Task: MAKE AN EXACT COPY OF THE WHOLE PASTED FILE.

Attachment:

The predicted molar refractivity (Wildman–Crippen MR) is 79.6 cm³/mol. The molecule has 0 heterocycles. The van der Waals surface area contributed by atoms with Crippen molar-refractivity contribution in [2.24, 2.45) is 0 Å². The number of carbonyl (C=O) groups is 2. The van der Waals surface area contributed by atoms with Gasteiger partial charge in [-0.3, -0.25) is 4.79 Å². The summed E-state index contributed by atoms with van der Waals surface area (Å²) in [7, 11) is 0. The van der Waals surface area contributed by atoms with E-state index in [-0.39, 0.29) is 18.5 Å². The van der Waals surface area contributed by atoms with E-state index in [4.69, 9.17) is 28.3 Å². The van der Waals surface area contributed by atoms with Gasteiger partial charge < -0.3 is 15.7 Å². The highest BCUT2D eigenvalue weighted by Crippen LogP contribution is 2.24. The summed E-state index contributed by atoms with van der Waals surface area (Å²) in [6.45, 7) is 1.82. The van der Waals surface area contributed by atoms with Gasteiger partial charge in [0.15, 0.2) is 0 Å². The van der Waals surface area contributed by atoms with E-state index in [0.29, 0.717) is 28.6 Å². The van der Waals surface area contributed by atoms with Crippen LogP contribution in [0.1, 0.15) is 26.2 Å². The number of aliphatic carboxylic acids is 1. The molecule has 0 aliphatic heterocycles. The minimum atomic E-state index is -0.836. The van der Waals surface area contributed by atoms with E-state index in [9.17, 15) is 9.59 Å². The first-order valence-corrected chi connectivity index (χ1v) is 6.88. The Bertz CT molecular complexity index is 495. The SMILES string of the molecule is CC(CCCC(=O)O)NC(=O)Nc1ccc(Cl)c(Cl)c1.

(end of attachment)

The predicted molar refractivity (Wildman–Crippen MR) is 79.6 cm³/mol. The molecule has 0 heterocycles. The van der Waals surface area contributed by atoms with Crippen molar-refractivity contribution in [2.24, 2.45) is 0 Å². The number of carbonyl (C=O) groups is 2. The van der Waals surface area contributed by atoms with Gasteiger partial charge in [-0.3, -0.25) is 4.79 Å². The summed E-state index contributed by atoms with van der Waals surface area (Å²) in [7, 11) is 0. The van der Waals surface area contributed by atoms with E-state index in [-0.39, 0.29) is 18.5 Å². The van der Waals surface area contributed by atoms with E-state index in [4.69, 9.17) is 28.3 Å². The van der Waals surface area contributed by atoms with Gasteiger partial charge < -0.3 is 15.7 Å². The highest BCUT2D eigenvalue weighted by Crippen LogP contribution is 2.24. The summed E-state index contributed by atoms with van der Waals surface area (Å²) in [6.45, 7) is 1.82. The van der Waals surface area contributed by atoms with Gasteiger partial charge in [0.15, 0.2) is 0 Å². The van der Waals surface area contributed by atoms with E-state index in [0.29, 0.717) is 28.6 Å². The van der Waals surface area contributed by atoms with Crippen LogP contribution in [0.1, 0.15) is 26.2 Å². The number of aliphatic carboxylic acids is 1. The molecule has 0 aliphatic heterocycles. The minimum atomic E-state index is -0.836. The van der Waals surface area contributed by atoms with E-state index in [9.17, 15) is 9.59 Å². The first-order valence-corrected chi connectivity index (χ1v) is 6.88. The Bertz CT molecular complexity index is 495. The SMILES string of the molecule is CC(CCCC(=O)O)NC(=O)Nc1ccc(Cl)c(Cl)c1.